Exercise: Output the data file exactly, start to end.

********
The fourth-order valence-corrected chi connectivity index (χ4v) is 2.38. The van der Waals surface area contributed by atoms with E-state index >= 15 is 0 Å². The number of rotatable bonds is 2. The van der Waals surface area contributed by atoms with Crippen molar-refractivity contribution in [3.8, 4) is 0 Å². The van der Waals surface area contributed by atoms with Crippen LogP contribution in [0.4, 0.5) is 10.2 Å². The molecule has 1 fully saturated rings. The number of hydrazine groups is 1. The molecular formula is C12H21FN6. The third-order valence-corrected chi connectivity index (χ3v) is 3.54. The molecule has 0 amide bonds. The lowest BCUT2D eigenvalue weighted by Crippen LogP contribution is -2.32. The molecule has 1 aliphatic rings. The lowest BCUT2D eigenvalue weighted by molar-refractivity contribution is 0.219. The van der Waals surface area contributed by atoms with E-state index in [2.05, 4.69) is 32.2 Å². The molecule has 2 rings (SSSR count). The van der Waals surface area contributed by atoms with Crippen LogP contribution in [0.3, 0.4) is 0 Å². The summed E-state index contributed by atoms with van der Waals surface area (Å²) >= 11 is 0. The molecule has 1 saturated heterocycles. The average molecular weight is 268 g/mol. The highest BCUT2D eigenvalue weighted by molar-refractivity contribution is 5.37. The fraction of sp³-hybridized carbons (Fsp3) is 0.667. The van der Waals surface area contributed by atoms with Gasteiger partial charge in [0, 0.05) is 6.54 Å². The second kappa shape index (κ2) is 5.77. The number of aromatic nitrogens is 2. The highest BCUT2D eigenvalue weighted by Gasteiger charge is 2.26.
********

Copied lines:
The fourth-order valence-corrected chi connectivity index (χ4v) is 2.38. The van der Waals surface area contributed by atoms with E-state index >= 15 is 0 Å². The number of rotatable bonds is 2. The van der Waals surface area contributed by atoms with Crippen molar-refractivity contribution in [3.8, 4) is 0 Å². The van der Waals surface area contributed by atoms with Crippen LogP contribution in [0.4, 0.5) is 10.2 Å². The molecule has 1 fully saturated rings. The number of hydrazine groups is 1. The molecular formula is C12H21FN6. The third-order valence-corrected chi connectivity index (χ3v) is 3.54. The molecule has 0 amide bonds. The lowest BCUT2D eigenvalue weighted by Crippen LogP contribution is -2.32. The molecule has 1 aliphatic rings. The lowest BCUT2D eigenvalue weighted by molar-refractivity contribution is 0.219. The van der Waals surface area contributed by atoms with E-state index in [2.05, 4.69) is 32.2 Å². The molecule has 2 rings (SSSR count). The van der Waals surface area contributed by atoms with Crippen LogP contribution in [0.3, 0.4) is 0 Å². The summed E-state index contributed by atoms with van der Waals surface area (Å²) >= 11 is 0. The molecule has 1 saturated heterocycles. The average molecular weight is 268 g/mol. The highest BCUT2D eigenvalue weighted by molar-refractivity contribution is 5.37. The fraction of sp³-hybridized carbons (Fsp3) is 0.667. The van der Waals surface area contributed by atoms with Gasteiger partial charge in [0, 0.05) is 6.54 Å². The second kappa shape index (κ2) is 5.77. The number of aromatic nitrogens is 2. The highest BCUT2D eigenvalue weighted by Gasteiger charge is 2.26.